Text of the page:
Understanding Your Employee Health and Disability Benefits

Do you have health and disability benefits through your employer? Could you answer detailed questions about your health and disability benefits? It is important that you know and understands the details now, without waiting until you need to use them. If you have arthritis and are continuing to work, your benefits are as important as your paycheck. Later, if you quit working, you may be eligible for Social Security Disability Benefits, but now, we are discussing what you are entitled to through your employer.

Person filling out a medical claim form
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Eligibility for Disability Benefits

  • Do you need to maintain a certain number of scheduled hours to remain eligible for health and disability benefits?
  • What happens to your health and disability benefits if you switch from full-time to part-time status?

Don't need to worry about this? Just going to assume you are covered? Think again.

Here's an example: A person had Long-Term Disability (LTD) benefits as a full-time employee. Due to a medical condition, the person reduced their hours to part-time, intending to return to full-time status when their medical condition improved. Their condition did not improve, forcing the person to quit their job. Because they quit from a position of part-time status, they were not entitled to LTD. The person became ineligible for LTD when they went to part-time status, even though they worked for many years as a full-time employee. Financially-speaking, it would have been more advantageous to quit from the position of full-time status when the LTD benefit was in effect.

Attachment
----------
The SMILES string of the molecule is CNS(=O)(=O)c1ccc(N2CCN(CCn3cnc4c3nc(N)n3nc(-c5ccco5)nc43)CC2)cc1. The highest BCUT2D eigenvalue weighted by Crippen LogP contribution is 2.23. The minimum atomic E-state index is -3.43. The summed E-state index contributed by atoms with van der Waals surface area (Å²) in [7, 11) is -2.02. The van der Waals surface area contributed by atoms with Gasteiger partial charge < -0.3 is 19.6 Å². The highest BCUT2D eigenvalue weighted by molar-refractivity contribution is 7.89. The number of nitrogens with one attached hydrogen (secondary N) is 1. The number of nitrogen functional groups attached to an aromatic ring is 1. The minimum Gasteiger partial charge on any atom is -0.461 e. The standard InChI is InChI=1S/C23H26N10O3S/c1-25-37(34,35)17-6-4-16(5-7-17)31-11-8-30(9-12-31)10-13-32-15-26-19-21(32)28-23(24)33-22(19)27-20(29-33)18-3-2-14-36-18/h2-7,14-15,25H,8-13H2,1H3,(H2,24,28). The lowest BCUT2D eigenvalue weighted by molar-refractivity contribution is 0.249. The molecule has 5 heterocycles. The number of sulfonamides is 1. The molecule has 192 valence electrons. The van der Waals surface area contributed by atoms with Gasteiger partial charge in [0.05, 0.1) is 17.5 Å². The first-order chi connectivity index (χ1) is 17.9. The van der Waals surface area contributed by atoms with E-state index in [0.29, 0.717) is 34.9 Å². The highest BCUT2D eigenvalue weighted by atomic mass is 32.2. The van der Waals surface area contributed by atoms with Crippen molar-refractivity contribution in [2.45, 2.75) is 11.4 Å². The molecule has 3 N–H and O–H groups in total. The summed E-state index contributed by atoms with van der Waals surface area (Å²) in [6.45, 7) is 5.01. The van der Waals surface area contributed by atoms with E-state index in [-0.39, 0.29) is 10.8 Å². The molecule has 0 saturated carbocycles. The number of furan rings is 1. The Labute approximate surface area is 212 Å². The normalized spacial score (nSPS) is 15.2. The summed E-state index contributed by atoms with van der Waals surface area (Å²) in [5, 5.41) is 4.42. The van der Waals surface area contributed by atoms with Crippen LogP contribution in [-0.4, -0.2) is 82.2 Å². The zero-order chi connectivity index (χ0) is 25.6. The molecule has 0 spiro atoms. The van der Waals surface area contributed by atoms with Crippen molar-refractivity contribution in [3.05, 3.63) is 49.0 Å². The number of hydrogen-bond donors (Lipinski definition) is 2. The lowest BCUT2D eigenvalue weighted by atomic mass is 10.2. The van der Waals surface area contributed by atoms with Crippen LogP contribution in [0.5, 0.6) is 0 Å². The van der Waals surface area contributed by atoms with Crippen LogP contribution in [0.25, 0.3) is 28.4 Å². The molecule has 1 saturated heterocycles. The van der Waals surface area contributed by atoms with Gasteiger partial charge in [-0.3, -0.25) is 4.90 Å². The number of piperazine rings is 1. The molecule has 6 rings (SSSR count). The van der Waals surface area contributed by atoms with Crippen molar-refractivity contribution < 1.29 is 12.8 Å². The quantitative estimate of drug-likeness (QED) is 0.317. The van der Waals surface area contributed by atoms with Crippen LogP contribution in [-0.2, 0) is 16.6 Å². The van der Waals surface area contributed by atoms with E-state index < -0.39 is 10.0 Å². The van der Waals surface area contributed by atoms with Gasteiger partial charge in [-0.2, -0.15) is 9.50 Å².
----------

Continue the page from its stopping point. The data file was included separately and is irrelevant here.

• Does your employer offer a Short-Term Disability plan (STD) or Long-Term Disability (LTD) benefit plan?
  • What is the employee contribution required for you to have STD or LTD?
  • What percentage of your pay do you continue to draw during your period of disability, and for how long?

People who work and have disabling medical conditions, such as rheumatoid arthritis, must be especially attentive to the details of their benefits. Life-changing events happen. It is important to recognize that the changes you make in your employment status may have an impact on your eligibility for health and disability benefits. That's not to say that disability is inevitable with rheumatoid arthritis, but should it be in your future, you want to be covered.

It's Your Responsibility to Know the Details

You may have many questions regarding employee benefits. Finding the answers is your responsibility. Ask your Human Resources Manager for an Employee Benefits Handbook if you lost the one originally provided to you.

During your employment, your health plan options may change. If your health plan does change:

  • How will you and your family be affected?
  • Is your healthcare provider still on the list of providers?
  • Has your co-pay changed?
  • Are there deductibles and limits to the coverage?